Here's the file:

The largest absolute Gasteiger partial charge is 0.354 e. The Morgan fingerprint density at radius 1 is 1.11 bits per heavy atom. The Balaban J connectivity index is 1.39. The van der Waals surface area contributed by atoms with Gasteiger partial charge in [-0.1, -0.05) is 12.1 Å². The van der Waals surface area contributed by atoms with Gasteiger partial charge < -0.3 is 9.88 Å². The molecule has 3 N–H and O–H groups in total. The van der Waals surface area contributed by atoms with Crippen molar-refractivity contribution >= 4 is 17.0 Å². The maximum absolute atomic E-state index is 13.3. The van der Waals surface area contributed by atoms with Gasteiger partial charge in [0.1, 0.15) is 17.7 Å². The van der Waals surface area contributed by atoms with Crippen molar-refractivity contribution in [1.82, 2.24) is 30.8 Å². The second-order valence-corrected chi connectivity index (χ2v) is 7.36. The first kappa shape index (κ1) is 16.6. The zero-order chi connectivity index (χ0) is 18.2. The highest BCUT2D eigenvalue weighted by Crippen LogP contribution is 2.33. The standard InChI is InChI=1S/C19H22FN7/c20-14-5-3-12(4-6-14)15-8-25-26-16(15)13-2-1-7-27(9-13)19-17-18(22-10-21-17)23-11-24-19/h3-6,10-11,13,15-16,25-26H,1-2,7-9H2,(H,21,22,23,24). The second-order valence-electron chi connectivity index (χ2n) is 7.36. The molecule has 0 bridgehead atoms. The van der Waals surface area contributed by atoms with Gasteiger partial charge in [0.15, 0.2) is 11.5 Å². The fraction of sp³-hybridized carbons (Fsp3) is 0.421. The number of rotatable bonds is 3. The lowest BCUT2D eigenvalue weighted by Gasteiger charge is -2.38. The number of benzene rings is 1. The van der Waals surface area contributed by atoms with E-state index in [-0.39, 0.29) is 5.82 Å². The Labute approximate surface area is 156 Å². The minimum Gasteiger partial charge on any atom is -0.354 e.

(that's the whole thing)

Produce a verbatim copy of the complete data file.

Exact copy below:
The largest absolute Gasteiger partial charge is 0.354 e. The Morgan fingerprint density at radius 1 is 1.11 bits per heavy atom. The Balaban J connectivity index is 1.39. The van der Waals surface area contributed by atoms with Gasteiger partial charge in [-0.1, -0.05) is 12.1 Å². The van der Waals surface area contributed by atoms with Gasteiger partial charge < -0.3 is 9.88 Å². The molecule has 3 N–H and O–H groups in total. The van der Waals surface area contributed by atoms with Crippen molar-refractivity contribution >= 4 is 17.0 Å². The maximum absolute atomic E-state index is 13.3. The van der Waals surface area contributed by atoms with Gasteiger partial charge in [0.1, 0.15) is 17.7 Å². The van der Waals surface area contributed by atoms with Crippen molar-refractivity contribution in [1.82, 2.24) is 30.8 Å². The second-order valence-corrected chi connectivity index (χ2v) is 7.36. The first kappa shape index (κ1) is 16.6. The zero-order chi connectivity index (χ0) is 18.2. The highest BCUT2D eigenvalue weighted by Crippen LogP contribution is 2.33. The standard InChI is InChI=1S/C19H22FN7/c20-14-5-3-12(4-6-14)15-8-25-26-16(15)13-2-1-7-27(9-13)19-17-18(22-10-21-17)23-11-24-19/h3-6,10-11,13,15-16,25-26H,1-2,7-9H2,(H,21,22,23,24). The second-order valence-electron chi connectivity index (χ2n) is 7.36. The molecule has 0 bridgehead atoms. The van der Waals surface area contributed by atoms with Gasteiger partial charge in [0.15, 0.2) is 11.5 Å². The fraction of sp³-hybridized carbons (Fsp3) is 0.421. The number of rotatable bonds is 3. The lowest BCUT2D eigenvalue weighted by Gasteiger charge is -2.38. The number of benzene rings is 1. The van der Waals surface area contributed by atoms with E-state index in [-0.39, 0.29) is 5.82 Å². The Labute approximate surface area is 156 Å². The minimum Gasteiger partial charge on any atom is -0.354 e.